Freelance Translation: Part-Time or Full-Time?

By Stacey
Jun 17, 2016 · 3 min

Many translators starting out in the industry have similar goals for their budding freelance translation businesses.

Freelance Translation: Part-Time or Full-Time? | One Hour Translation

Many translators starting out in the industry have similar goals for their budding freelance translation businesses: they currently work in a full-time job but they want to start freelancing part-time, gradually increasing the freelance work as the volume of translation work grows. And then there are the other beginning freelance translators with a different goal: these are the ones who want to work as freelance translators on a part-time basis, permanently. We know of one translator who is a full-time teacher and freelances only in the summer months, and quite a few part-time translators who only freelance at night-time - in addition to being a stay-at-home parent.

One Wonders How Profitable a Part-Time Freelance Translation Business Might Be

The realistic answer to this question is that, if you’re choosing to work an unusual schedule, you need to ensure that you’re marketing your services to the right type of client - these will be clients who will appreciate this type of schedule. The second point is that you need to personally believe that your part-time schedule is a great selling point, and not a negative for you. Be confident that there’s a market out there for what you’re offering and that, with the right marketing, you’ll be able to build a very successful part-time freelance translation business.

Keep Reminding Your Clients of the Hours/Days/Weeks/Months You’re Available

And this should be a great selling point because we know that there are both agencies and direct clients who struggle to find good translators during the summer months, and this is because most translators are taking their annual vacation. The month of August is particularly difficult for translation clients, so summer-only translators stand to pick up a lot of translation work during this period.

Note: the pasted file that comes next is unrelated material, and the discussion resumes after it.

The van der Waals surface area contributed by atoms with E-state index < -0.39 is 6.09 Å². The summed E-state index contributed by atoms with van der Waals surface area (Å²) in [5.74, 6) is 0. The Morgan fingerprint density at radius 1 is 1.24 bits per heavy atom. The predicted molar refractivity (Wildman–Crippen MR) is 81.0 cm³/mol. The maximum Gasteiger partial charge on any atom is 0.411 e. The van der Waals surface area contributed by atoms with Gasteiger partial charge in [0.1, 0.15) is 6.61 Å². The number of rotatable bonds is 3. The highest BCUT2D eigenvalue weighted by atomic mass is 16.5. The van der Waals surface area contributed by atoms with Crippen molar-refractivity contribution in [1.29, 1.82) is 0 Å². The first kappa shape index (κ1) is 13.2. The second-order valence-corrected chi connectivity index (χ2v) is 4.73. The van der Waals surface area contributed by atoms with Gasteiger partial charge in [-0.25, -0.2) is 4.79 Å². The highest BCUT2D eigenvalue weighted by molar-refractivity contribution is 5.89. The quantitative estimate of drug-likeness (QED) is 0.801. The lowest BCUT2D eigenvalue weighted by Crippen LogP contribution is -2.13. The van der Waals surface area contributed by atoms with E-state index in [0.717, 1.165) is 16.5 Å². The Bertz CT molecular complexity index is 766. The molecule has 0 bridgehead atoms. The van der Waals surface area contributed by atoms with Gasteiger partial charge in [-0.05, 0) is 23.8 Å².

Your best strategy here might be to continue reminding clients right throughout the year that you are a summer-only translator, even if you’re only available for work between June and August. With the turnover of staff at translation agencies and other businesses, people need to be reminded on a continuous basis that your services are available, including the months of your availability.

Adopt a Good Marketing Strategy

Marketing for translators who work unusual hours or for certain periods of the year only should be quite easy. A simple marketing strategy could evolve around using time zones to their advantage - with something like: ‘Give me your documents on Friday and they’ll be sitting in your Inbox on Monday’ or ‘The end of your day is just the beginning of mine’, and so on.

Good translators with plenty of experience who work irregular hours, or irregular periods of the year, could do very well if they were to market themselves as replacement translators for translators who work with direct clients. No translator with a loyal and permanent direct client wants to lose their regular client, so an off-hours translator could be the ideal solution when a translator requires work done at the last minute. Obviously, this would require a degree of trust between regular the translator and the replacement translator, but it would be worth taking the risk instead of losing the direct client altogether to another translator.

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Oct 3, 2016 · 3 min

The translation industry is a relatively small one but it’s also a highly competitive one. Basically, do your research on a translation agency prior to making initial contact and it will certainly pay off; perhaps not immediately because there may not be any work available at the time, so just be patient. Your application must stand out above the rest, and by following these simple steps you should have no problem whatsoever in achieving your translation goals.